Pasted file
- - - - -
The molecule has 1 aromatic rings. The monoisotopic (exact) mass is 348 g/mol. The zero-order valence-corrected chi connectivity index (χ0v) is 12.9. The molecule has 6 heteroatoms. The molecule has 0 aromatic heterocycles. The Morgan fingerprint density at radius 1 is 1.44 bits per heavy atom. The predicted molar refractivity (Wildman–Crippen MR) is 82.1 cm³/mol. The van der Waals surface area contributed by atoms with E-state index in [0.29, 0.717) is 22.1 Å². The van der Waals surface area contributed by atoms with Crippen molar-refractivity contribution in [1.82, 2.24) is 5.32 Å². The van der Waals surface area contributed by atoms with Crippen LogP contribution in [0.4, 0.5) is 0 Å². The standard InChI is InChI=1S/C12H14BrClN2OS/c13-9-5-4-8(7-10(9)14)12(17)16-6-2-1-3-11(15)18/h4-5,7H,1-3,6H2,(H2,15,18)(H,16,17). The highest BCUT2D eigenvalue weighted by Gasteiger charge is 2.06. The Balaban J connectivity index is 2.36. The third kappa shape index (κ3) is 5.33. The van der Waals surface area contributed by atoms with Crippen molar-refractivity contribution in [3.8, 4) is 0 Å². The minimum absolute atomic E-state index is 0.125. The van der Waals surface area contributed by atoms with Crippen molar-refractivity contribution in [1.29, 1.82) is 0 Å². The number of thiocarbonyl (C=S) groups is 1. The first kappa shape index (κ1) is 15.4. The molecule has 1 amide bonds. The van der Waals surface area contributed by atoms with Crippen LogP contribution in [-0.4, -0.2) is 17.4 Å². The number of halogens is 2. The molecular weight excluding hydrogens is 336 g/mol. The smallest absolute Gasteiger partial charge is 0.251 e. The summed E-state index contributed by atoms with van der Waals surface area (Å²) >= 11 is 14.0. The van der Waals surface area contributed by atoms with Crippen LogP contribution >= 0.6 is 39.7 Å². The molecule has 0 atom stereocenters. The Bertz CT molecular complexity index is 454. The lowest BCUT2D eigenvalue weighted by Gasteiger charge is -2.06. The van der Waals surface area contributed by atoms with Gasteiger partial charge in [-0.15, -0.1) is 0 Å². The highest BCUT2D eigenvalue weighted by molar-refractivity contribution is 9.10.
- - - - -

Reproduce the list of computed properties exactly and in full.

The molecule has 1 aromatic rings. The monoisotopic (exact) mass is 348 g/mol. The zero-order valence-corrected chi connectivity index (χ0v) is 12.9. The molecule has 6 heteroatoms. The molecule has 0 aromatic heterocycles. The Morgan fingerprint density at radius 1 is 1.44 bits per heavy atom. The predicted molar refractivity (Wildman–Crippen MR) is 82.1 cm³/mol. The van der Waals surface area contributed by atoms with E-state index in [0.29, 0.717) is 22.1 Å². The van der Waals surface area contributed by atoms with Crippen molar-refractivity contribution in [1.82, 2.24) is 5.32 Å². The van der Waals surface area contributed by atoms with Crippen LogP contribution in [0.4, 0.5) is 0 Å². The standard InChI is InChI=1S/C12H14BrClN2OS/c13-9-5-4-8(7-10(9)14)12(17)16-6-2-1-3-11(15)18/h4-5,7H,1-3,6H2,(H2,15,18)(H,16,17). The highest BCUT2D eigenvalue weighted by Gasteiger charge is 2.06. The Balaban J connectivity index is 2.36. The third kappa shape index (κ3) is 5.33. The van der Waals surface area contributed by atoms with Crippen molar-refractivity contribution in [3.8, 4) is 0 Å². The minimum absolute atomic E-state index is 0.125. The van der Waals surface area contributed by atoms with Crippen molar-refractivity contribution in [1.29, 1.82) is 0 Å². The number of thiocarbonyl (C=S) groups is 1. The first kappa shape index (κ1) is 15.4. The molecule has 1 amide bonds. The van der Waals surface area contributed by atoms with Crippen LogP contribution in [-0.4, -0.2) is 17.4 Å². The number of halogens is 2. The molecular weight excluding hydrogens is 336 g/mol. The smallest absolute Gasteiger partial charge is 0.251 e. The summed E-state index contributed by atoms with van der Waals surface area (Å²) >= 11 is 14.0. The van der Waals surface area contributed by atoms with Crippen LogP contribution >= 0.6 is 39.7 Å². The molecule has 0 atom stereocenters. The Bertz CT molecular complexity index is 454. The lowest BCUT2D eigenvalue weighted by Gasteiger charge is -2.06. The van der Waals surface area contributed by atoms with Gasteiger partial charge in [-0.15, -0.1) is 0 Å². The highest BCUT2D eigenvalue weighted by molar-refractivity contribution is 9.10.